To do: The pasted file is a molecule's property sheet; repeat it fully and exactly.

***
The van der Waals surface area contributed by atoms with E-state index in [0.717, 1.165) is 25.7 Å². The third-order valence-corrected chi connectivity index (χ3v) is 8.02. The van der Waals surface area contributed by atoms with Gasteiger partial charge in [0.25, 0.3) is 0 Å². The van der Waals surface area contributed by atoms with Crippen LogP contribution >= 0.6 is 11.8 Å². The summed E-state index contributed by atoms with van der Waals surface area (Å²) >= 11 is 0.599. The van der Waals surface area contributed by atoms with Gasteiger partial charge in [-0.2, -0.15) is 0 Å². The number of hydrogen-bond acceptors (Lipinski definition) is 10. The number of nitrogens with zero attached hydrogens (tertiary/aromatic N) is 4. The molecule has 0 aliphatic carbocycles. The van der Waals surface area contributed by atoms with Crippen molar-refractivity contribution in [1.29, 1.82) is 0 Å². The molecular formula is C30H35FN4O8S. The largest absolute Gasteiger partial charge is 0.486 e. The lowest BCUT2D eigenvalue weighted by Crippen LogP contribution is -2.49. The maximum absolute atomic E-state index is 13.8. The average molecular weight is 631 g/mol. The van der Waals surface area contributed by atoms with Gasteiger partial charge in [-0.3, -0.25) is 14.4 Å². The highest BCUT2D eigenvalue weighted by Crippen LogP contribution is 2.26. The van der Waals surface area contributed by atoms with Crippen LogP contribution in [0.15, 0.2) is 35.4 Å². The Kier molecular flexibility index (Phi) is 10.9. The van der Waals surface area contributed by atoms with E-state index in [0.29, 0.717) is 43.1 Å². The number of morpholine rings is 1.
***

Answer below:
The van der Waals surface area contributed by atoms with E-state index in [0.717, 1.165) is 25.7 Å². The third-order valence-corrected chi connectivity index (χ3v) is 8.02. The van der Waals surface area contributed by atoms with Gasteiger partial charge in [0.25, 0.3) is 0 Å². The van der Waals surface area contributed by atoms with Crippen LogP contribution >= 0.6 is 11.8 Å². The summed E-state index contributed by atoms with van der Waals surface area (Å²) >= 11 is 0.599. The van der Waals surface area contributed by atoms with Gasteiger partial charge in [-0.2, -0.15) is 0 Å². The number of hydrogen-bond acceptors (Lipinski definition) is 10. The number of nitrogens with zero attached hydrogens (tertiary/aromatic N) is 4. The molecule has 0 aliphatic carbocycles. The van der Waals surface area contributed by atoms with Crippen molar-refractivity contribution in [1.29, 1.82) is 0 Å². The molecular formula is C30H35FN4O8S. The largest absolute Gasteiger partial charge is 0.486 e. The lowest BCUT2D eigenvalue weighted by Crippen LogP contribution is -2.49. The maximum absolute atomic E-state index is 13.8. The average molecular weight is 631 g/mol. The van der Waals surface area contributed by atoms with Gasteiger partial charge in [-0.3, -0.25) is 14.4 Å². The highest BCUT2D eigenvalue weighted by Crippen LogP contribution is 2.26. The van der Waals surface area contributed by atoms with Crippen LogP contribution in [0.15, 0.2) is 35.4 Å². The Kier molecular flexibility index (Phi) is 10.9. The van der Waals surface area contributed by atoms with E-state index in [0.29, 0.717) is 43.1 Å². The number of morpholine rings is 1.